This is a copy of a post I made in another thread: "Bonds: Ballast for your portfolio"
I think that it is relevant to the topic of this thread.
aj76er wrote: ↑
Sun Aug 13, 2017 11:57 pm
I recently found this passage in Sharpe's RISMAT-7 to be pretty compelling:
To see this, consider a simple policy calling for a mix of 60% stocks and 40% bonds. Now assume that stocks outperform bonds so the portfolio proportions change to 65% stocks and 35% bonds. To rebalance to a 60/40 mix, one would have to sell some stock holdings and buy bonds with the proceeds. But not everyone can sell stocks and buy bonds, since for every buyer there must be a seller.
Prof. Sharpe is simplifying things a little too much. What he is saying is not exactly right. Let me explain.
What would happen, if all investors wanted to rebalance their portfolio to 60/40, is that prices would adjust accordingly; that's how markets work.
In other words, the price of stocks for which there's no buyer would drop to attract buyers and the price of bonds for which there's no seller would go up to attract sellers. This would continue until either the aggregate market prices of stocks and bonds settles to 60/40 (removing the need for anybody to rebalance), or until some investors decide to switch off 60/40 investing.
Assuming that stocks and bonds were initially fairly priced
, affecting prices to match a target 60/40 allocation (in the chosen 65/35 example) would naturally increase the future returns of stocks (because their price would drop below fair value) and decrease the future returns of bonds (because their price would go up above fair value).
What is more likely
to happen is for arbitrageurs to take advantage of the situation
and beat the market, leading 60/40 investors to underperform the market.
In other words, the real problem Sharpe is trying to avoid, is for a passive investor to be putting excessive pressure on market prices and get taken advantage of, in the process.
Personally, I don't care. I don't think that stock markets and bond markets are so closely integrated.
Money taken off the stock market does not necessarily move into the bond market; it can go elsewhere (bank account, private real estate, spent, etc.).
Also, Sharpe's Global Portfolio
doesn't include all traded securities; it doesn't include things such as junk bonds and commodities, for example.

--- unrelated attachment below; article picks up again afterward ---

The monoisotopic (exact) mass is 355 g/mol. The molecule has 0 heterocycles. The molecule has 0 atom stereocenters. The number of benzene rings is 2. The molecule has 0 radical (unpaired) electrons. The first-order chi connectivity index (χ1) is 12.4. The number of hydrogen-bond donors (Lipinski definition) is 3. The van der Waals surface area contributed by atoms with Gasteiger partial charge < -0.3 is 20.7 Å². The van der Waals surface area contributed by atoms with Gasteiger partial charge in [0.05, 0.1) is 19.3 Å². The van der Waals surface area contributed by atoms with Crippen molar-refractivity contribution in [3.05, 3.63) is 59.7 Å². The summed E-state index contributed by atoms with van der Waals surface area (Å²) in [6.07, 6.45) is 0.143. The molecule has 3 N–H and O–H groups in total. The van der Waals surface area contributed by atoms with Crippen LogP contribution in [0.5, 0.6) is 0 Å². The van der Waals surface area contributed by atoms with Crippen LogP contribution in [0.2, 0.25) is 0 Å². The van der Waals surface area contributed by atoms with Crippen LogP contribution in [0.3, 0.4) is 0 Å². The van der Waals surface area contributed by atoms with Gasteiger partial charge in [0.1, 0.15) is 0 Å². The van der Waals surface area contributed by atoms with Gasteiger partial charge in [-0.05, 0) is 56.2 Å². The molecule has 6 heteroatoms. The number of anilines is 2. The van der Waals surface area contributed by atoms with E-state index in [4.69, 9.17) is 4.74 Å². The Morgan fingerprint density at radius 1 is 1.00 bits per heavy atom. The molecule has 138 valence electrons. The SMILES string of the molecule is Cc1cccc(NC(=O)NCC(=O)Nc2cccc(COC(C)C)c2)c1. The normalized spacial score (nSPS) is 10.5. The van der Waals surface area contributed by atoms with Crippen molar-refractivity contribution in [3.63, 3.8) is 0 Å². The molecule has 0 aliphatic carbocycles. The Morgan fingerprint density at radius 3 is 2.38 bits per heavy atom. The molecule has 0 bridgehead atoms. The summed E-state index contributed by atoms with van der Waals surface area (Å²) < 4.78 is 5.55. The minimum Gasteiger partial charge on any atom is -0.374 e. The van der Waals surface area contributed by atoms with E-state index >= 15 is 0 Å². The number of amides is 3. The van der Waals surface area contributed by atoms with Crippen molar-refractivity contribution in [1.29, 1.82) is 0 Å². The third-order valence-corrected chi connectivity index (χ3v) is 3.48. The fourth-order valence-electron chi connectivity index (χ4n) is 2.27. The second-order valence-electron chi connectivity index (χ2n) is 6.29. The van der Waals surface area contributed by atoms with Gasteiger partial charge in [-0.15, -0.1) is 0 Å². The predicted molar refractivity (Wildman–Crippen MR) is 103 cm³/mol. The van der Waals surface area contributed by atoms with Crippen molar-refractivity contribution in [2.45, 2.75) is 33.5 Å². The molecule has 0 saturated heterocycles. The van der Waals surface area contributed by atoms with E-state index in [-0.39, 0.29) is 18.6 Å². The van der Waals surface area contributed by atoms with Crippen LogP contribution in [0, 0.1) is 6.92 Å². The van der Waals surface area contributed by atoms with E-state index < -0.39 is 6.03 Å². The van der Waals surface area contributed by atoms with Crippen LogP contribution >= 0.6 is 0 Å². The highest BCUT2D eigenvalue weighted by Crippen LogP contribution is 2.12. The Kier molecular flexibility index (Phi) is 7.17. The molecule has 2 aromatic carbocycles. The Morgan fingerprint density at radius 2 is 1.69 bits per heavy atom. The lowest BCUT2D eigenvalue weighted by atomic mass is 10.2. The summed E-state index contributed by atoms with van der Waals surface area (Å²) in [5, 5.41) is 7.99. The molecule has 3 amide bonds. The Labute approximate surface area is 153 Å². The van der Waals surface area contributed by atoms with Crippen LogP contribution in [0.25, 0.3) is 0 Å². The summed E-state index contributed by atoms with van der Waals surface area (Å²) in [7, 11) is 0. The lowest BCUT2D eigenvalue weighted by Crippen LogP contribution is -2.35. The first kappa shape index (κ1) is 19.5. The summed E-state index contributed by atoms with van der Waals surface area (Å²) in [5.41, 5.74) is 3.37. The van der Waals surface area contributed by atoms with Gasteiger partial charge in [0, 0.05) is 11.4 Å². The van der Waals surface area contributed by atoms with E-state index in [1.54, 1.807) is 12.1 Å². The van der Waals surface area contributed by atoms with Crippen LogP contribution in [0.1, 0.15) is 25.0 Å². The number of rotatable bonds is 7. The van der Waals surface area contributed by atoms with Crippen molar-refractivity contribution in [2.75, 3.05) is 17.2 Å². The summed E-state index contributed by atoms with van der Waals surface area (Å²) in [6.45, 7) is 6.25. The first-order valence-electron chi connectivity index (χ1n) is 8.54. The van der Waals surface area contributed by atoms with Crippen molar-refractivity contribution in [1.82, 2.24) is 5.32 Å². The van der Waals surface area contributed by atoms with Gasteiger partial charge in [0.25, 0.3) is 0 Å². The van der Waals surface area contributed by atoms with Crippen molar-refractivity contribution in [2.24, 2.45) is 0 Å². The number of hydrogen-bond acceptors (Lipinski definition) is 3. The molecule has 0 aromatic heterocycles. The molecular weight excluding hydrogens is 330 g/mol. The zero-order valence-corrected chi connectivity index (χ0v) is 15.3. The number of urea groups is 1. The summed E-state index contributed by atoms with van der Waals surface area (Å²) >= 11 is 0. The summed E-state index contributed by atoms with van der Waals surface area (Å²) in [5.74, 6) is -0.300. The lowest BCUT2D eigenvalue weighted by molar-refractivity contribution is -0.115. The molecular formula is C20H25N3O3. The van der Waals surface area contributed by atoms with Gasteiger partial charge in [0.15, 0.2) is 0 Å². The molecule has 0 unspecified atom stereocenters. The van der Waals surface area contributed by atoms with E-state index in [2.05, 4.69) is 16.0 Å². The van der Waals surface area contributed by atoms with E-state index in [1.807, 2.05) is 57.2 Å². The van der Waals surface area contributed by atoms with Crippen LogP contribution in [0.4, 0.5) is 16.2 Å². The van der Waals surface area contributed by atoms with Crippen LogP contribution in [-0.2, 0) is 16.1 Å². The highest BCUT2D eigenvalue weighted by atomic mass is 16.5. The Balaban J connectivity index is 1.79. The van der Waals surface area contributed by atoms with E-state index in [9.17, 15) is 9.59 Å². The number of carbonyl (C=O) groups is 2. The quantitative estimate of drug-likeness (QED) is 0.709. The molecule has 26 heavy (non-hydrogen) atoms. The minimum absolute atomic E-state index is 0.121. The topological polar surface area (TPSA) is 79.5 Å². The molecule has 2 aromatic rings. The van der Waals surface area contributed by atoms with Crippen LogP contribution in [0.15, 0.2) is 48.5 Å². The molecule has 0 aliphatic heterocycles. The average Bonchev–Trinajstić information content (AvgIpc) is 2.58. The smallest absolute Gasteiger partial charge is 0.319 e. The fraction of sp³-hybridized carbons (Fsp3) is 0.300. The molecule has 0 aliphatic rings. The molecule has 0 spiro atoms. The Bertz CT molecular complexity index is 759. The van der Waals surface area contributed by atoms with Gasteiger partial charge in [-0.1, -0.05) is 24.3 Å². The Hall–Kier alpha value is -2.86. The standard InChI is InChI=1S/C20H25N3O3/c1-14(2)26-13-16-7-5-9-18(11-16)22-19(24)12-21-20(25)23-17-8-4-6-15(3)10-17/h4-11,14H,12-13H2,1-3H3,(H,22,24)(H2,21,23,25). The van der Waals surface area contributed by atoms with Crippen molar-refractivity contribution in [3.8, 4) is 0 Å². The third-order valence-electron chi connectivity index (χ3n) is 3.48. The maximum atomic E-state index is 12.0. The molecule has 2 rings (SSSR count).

Furthermore, Sharpe's argument fails when it comes to international bonds, because he is recommending the use of funds which hedge currency. There are two problems with this. For one thing, currency hedging requires the use of derivative investments. This, in itself, causes a departure from passive indexing; it's not even clear if there's a good argument to explain how hedging counterparties would naturally be in the proper proportion so as not to cause excessive pressure on hedging costs. For a second thing, the "hedge return" will cause total returns to differ from those of the underlying markets
. This will force investors willing to keep their international bond holdings in proportion of international bond markets to make transactions to rebalance their holdings (based on currency fluctuations), putting excessive pressure on market prices and opening the way for arbitrageurs to take advantage of the situation. This is actually pretty bad, as short-term currency fluctuations can be quite brutal.
Finally, Sharpe's overall proposal contains a significant departure
from his Global Portfolio concept; that is, he lets investors choose the amount of TIPS they want to include in their portfolio, as if this wouldn't put excessive pressure on prices and open the way for arbitrageurs to take advantage of it. Considering TIPS as riskless is an oversimplified concept. There is simply no such thing as a riskless
marketable financial security; TIPS investors who thought otherwise learned as much in 2008.
The closest thing to a riskless
security is an I-Bond, which is not a tradable security, and thus, for which there is no
market. Unfortunately, there are rather low annual limits to how much one can buy. (In Canada, where I live, there is nothing equivalent to I-Bonds, unfortunately).
As a result, I've decided to keep things simple:
- I use total-market index funds to invest into four selected types of investment-grade securities: domestic stocks, international stocks, domestic nominal bonds, and domestic inflation-indexed bonds.
- I do not include international bonds (currency-hedged or not) into my portfolio.
- I do use a fixed target allocation (25/25/25/25) which is 50/50 stocks/bonds.
- I rebalance my portfolio very lazily:
- I mostly rebalance by diverting fund distributions and new portfolio contributions into assets below their target allocation. In retirement, I will take withdrawals from assets above their target allocation.
- Infrequently, when it gets too much off target, I actively rebalance my portfolio using a rather sloppy two-step rebalancing process, which conveniently sidesteps tax problems (such as wash sales) and keeps my trades difficult to anticipate by arbitrageurs.
I know that what I'm doing is not perfect, but there is simply no
perfect solution. As I've explained above, even Sharpe's proposal has significant problems.
I'm not saying that Sharpe's proposal is bad
; far from it. I'm just saying that, given its own problems, it doesn't provide any foreseeable
improvement over my simpler
Note that I used the name Global Portfolio to refer to his recommended portfolio, in my text; Sharpe actually uses the name World Bond/Stock Portfolio, which is more accurate.
Bogleheads investment philosophy |
Lifelong Portfolio: 25% each of (domestic / international) stocks / (nominal / inflation-indexed) bonds |